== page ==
Alex Salmond recently made explicit his support for the Scotland’s present system of denominational schools and discussed the possibility of extending ‘faith’ schools from the RC sector and the solitary Jewish school to a wider range of religions. There is a proper debate about whether that would be a good thing.
Meanwhile it is worth considering the impact of denominational schooling on teachers’ employment rights. The 1991 Agreement between Glasgow City Council and the Roman Catholic Church provided that non-Catholic teachers could be appointed to any post in a Catholic school except that of head teacher, principal or assistant principal teacher of guidance or religious education, principal teacher of biology, teacher of religious education or senior teacher in a primary school. The formal position however is that all appointments to all posts in Roman Catholic schools require church approval.
David McNab, an atheist Maths teacher at St Paul’s in Glasgow, took the City of Glasgow Council to an industrial tribunal when his application for a Principal Teacher, Pastoral Care post was blocked on the grounds of his not being a Catholic. He won. His case however is by no means unique.
A long-serving Principal Teacher in a denominational secondary, an elder of the Church of Scotland, a committed Christian who had given long, loyal service to his school, was rejected on each occasion that he applied for an Assistant Headteacher’s post. To achieve the promotion he deserved, he eventually left the denominational sector. In the long-term the denominational school was the loser but in the years of unsuccessful applications it was the teacher who suffered.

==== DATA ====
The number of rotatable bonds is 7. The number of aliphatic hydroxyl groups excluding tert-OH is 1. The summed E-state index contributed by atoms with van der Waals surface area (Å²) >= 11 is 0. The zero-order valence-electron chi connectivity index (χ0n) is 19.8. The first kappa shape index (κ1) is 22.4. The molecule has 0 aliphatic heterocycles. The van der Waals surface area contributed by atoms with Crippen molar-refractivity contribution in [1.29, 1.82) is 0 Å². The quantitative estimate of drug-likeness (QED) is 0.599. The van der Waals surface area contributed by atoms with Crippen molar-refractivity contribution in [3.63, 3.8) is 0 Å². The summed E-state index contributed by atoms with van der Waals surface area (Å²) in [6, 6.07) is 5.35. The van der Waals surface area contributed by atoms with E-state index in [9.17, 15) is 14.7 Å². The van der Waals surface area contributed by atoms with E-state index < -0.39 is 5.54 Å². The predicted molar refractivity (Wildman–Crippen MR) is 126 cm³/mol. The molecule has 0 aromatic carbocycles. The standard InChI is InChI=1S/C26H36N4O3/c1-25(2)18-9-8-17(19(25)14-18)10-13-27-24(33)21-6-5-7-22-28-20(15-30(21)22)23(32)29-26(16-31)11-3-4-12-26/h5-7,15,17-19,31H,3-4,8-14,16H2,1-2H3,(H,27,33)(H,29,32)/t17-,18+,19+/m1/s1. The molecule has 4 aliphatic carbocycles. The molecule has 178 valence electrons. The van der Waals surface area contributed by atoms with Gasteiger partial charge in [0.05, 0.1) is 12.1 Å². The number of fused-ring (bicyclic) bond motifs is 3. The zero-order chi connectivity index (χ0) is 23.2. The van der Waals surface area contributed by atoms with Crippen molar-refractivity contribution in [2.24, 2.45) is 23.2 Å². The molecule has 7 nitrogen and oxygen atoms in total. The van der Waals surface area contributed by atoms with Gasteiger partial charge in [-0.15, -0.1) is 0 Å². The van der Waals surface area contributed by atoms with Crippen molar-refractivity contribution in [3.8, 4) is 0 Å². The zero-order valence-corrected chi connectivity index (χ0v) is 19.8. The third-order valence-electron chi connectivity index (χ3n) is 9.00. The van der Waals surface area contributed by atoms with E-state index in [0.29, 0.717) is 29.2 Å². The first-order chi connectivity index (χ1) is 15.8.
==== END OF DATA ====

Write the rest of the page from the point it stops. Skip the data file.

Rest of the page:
It would be invidious were the considerable number of Roman Catholics who teach in the non-denominational sector to suffer discrimination in pursuing posts because of their faith. In fact of course it is non-Catholic teachers who now suffer discrimination. The Catholic teacher can apply for a post in any school, denominational or non-denominational, at any level. The non-Catholic cannot. Current thinking seems to accept the extension of this discriminatory advantage to Muslims, Sikhs and adherents of other specific religions.
The absurdity of the situation is illustrated by two parallel facts. Firstly, the denominational sector would cease effectively to be one if those who managed it were not committed to it. (From that point of view the church’s insistence on its right to discriminate for Head and Depute Head posts does follow a powerful logic.) On the other hand however, the denominational sector could not survive without the many non-Catholics who teach in it.
The key employment argument against denominational schools however, is not that a system to sustain particular religious beliefs can only be shored up by employing those who do not share those beliefs but that it requires the cash of tax-payers of many beliefs and of none. I, for one, have little problem with the Catholic Church practicing discrimination in the employment of teachers. Discrimination is at the very heart of religion. My problem is that I pay for it.
The above article was first pub;ished in the Times Educational Supplement Scotland on 4 April 2008: http://www.tes.co.uk/teaching-resource/Religious-schooling-has-its-price-2602571/